Funeral gatecrasher

Pic:John Bisset/Fairfax

The New Zealand Herald reports…

“The parents of a man who threatened to exhume a 90-year-old man’s body believe he has been affected by a new church in which the pastor believes in faith-based healing.

“He’s not been long with the church, but long enough for them to get their hooks into him,” said the man’s father yesterday, after their son contacted Harold Ritchie’s relatives again, asking to meet them at the grave so he could “raise the body”.

Police took the 25-year old into custody when he arrived at the Ruru Lawn Cemetery in Bromley, Christchurch, and referred him for a psychiatric assessment.

On Wednesday, the man turned up uninvited at Mr Ritchie’s funeral. He banged on the coffin and told the deceased man to “wake up”.

Yesterday, his distraught mother said her son’s actions were completely out of character.

“He’s a lovely boy. He has always been Christian in his beliefs, but he’s never been a churchgoer.

“Now, I don’t know what he’s involved in, whether they’re some sort of cult or what.”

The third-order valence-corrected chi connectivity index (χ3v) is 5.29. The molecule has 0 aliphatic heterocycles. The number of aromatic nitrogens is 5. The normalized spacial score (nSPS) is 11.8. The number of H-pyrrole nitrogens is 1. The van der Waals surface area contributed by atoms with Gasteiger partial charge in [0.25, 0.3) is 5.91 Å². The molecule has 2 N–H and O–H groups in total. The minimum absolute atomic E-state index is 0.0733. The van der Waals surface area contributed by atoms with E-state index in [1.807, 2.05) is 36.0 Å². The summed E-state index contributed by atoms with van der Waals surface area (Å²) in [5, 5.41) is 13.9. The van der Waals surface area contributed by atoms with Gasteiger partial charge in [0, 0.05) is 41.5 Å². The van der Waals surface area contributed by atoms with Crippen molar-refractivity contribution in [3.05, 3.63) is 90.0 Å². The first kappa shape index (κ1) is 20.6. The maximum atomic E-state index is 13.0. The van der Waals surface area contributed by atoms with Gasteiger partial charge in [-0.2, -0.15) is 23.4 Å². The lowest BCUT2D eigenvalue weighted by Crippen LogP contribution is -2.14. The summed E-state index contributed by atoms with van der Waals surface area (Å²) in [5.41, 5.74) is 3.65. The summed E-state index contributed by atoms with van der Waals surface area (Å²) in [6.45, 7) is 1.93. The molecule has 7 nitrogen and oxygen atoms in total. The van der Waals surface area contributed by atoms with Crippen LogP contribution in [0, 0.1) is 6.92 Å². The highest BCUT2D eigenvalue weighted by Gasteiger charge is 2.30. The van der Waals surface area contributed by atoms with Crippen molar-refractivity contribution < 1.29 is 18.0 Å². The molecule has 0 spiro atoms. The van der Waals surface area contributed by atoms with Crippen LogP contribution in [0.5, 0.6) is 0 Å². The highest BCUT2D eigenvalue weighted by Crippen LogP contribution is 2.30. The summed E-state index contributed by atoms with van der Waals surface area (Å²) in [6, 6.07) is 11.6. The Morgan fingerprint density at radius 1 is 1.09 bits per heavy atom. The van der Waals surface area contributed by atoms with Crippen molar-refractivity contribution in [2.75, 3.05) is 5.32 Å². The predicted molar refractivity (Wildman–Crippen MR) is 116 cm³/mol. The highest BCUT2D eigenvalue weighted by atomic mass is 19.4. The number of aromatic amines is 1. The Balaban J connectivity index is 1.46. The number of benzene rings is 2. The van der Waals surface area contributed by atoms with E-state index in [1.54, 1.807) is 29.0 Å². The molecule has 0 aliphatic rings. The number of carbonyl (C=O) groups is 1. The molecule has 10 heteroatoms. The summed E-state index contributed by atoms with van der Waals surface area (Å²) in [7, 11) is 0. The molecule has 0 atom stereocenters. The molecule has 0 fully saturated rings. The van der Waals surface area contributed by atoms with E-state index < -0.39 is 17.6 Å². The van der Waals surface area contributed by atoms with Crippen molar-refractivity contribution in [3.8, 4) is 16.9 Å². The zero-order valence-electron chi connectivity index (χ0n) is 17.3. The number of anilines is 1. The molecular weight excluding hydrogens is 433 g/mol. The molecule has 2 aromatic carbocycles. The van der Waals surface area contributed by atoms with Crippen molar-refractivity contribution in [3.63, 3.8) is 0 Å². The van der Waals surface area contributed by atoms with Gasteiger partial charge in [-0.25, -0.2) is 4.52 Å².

The man went to the cemetery with his two church friends, including Sansom holding a Bible and a copy of Mr Ritchie’s funeral programme. He was quickly apprehended by police guarding the freshly dug grave.

Before being taken away in a police car, he urged officers to let him continue his bizarre mission.

“Time is running out,” he said, promising to fast-track Mr Ritchie to heaven. “Tomorrow is too late.”

One of those with the man was church member Jonathan Sansom.

“He said he wanted to raise the dead and he was going to do it no matter what,” Mr Sansom said.

“He’s been talking about it for a while. He picked me up from home and just said, ‘Today is the day’.

“I didn’t know what he was on about. He looked upset, so I went with him.”

Mr Sansom said he, too, had joined Fellowship Church last month and the move had been “life-changing”.

The church is led by “Pastor Peter”. Neither he nor anyone in his congregation would reveal his full name.

Mr Sansom said the pastor had healed his hand after nine tendons were slashed.

“Since Pastor Peter has been praying for me, I’ve been getting some feeling back in my fingers for the first time. I’m turning my life around. It’s amazing.”

Pastor Peter said he started the church in June. It met twice a week for service and prayer at Waltham Primary School hall in inner Christchurch and had “60 or 70 members now, I’m not sure”.

He denied it was a cult.

“We’re just Christians. We believe in Jesus Christ. We pray in the name of Jesus. There’s nothing new we do.”

He helped heal Mr Sansom’s hand but there was “no magic”.